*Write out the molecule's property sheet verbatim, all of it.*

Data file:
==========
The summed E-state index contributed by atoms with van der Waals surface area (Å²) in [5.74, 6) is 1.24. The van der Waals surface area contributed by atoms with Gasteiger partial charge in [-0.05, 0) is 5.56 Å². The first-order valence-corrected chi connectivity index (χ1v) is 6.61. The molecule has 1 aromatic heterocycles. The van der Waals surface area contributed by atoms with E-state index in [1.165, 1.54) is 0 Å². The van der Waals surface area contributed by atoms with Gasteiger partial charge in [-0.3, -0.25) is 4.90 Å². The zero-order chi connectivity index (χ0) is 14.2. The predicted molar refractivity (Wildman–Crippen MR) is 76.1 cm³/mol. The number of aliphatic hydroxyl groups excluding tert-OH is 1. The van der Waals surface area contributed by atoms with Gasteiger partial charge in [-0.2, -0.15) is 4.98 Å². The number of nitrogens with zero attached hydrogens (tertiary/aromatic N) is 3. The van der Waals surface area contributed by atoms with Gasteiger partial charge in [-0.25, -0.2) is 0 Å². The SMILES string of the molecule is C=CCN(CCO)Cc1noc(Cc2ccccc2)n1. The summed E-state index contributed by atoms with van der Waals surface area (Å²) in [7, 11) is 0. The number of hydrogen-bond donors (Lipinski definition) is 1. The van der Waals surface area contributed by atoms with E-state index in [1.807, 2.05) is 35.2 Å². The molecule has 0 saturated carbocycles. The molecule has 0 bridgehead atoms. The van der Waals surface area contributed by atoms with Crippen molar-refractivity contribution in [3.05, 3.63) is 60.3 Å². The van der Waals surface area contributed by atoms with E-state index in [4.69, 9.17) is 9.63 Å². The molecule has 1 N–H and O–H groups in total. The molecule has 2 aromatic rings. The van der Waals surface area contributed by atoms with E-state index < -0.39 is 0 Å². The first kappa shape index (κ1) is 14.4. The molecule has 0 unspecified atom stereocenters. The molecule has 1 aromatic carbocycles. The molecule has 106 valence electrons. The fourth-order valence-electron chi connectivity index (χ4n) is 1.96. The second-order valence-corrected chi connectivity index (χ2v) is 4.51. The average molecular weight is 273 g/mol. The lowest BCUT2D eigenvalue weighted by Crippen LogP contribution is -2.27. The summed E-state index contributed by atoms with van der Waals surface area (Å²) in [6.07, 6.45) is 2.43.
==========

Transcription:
The summed E-state index contributed by atoms with van der Waals surface area (Å²) in [5.74, 6) is 1.24. The van der Waals surface area contributed by atoms with Gasteiger partial charge in [-0.05, 0) is 5.56 Å². The first-order valence-corrected chi connectivity index (χ1v) is 6.61. The molecule has 1 aromatic heterocycles. The van der Waals surface area contributed by atoms with E-state index in [1.165, 1.54) is 0 Å². The van der Waals surface area contributed by atoms with Gasteiger partial charge in [-0.3, -0.25) is 4.90 Å². The zero-order chi connectivity index (χ0) is 14.2. The predicted molar refractivity (Wildman–Crippen MR) is 76.1 cm³/mol. The number of aliphatic hydroxyl groups excluding tert-OH is 1. The van der Waals surface area contributed by atoms with Gasteiger partial charge in [-0.2, -0.15) is 4.98 Å². The number of nitrogens with zero attached hydrogens (tertiary/aromatic N) is 3. The van der Waals surface area contributed by atoms with Gasteiger partial charge in [-0.25, -0.2) is 0 Å². The SMILES string of the molecule is C=CCN(CCO)Cc1noc(Cc2ccccc2)n1. The summed E-state index contributed by atoms with van der Waals surface area (Å²) in [7, 11) is 0. The number of hydrogen-bond donors (Lipinski definition) is 1. The van der Waals surface area contributed by atoms with E-state index in [1.807, 2.05) is 35.2 Å². The molecule has 0 saturated carbocycles. The molecule has 0 bridgehead atoms. The van der Waals surface area contributed by atoms with Crippen molar-refractivity contribution in [3.05, 3.63) is 60.3 Å². The van der Waals surface area contributed by atoms with E-state index in [4.69, 9.17) is 9.63 Å². The molecule has 1 N–H and O–H groups in total. The molecule has 2 aromatic rings. The van der Waals surface area contributed by atoms with E-state index < -0.39 is 0 Å². The first kappa shape index (κ1) is 14.4. The molecule has 0 unspecified atom stereocenters. The molecule has 1 aromatic carbocycles. The molecule has 106 valence electrons. The fourth-order valence-electron chi connectivity index (χ4n) is 1.96. The second-order valence-corrected chi connectivity index (χ2v) is 4.51. The average molecular weight is 273 g/mol. The lowest BCUT2D eigenvalue weighted by Crippen LogP contribution is -2.27. The summed E-state index contributed by atoms with van der Waals surface area (Å²) in [6.07, 6.45) is 2.43.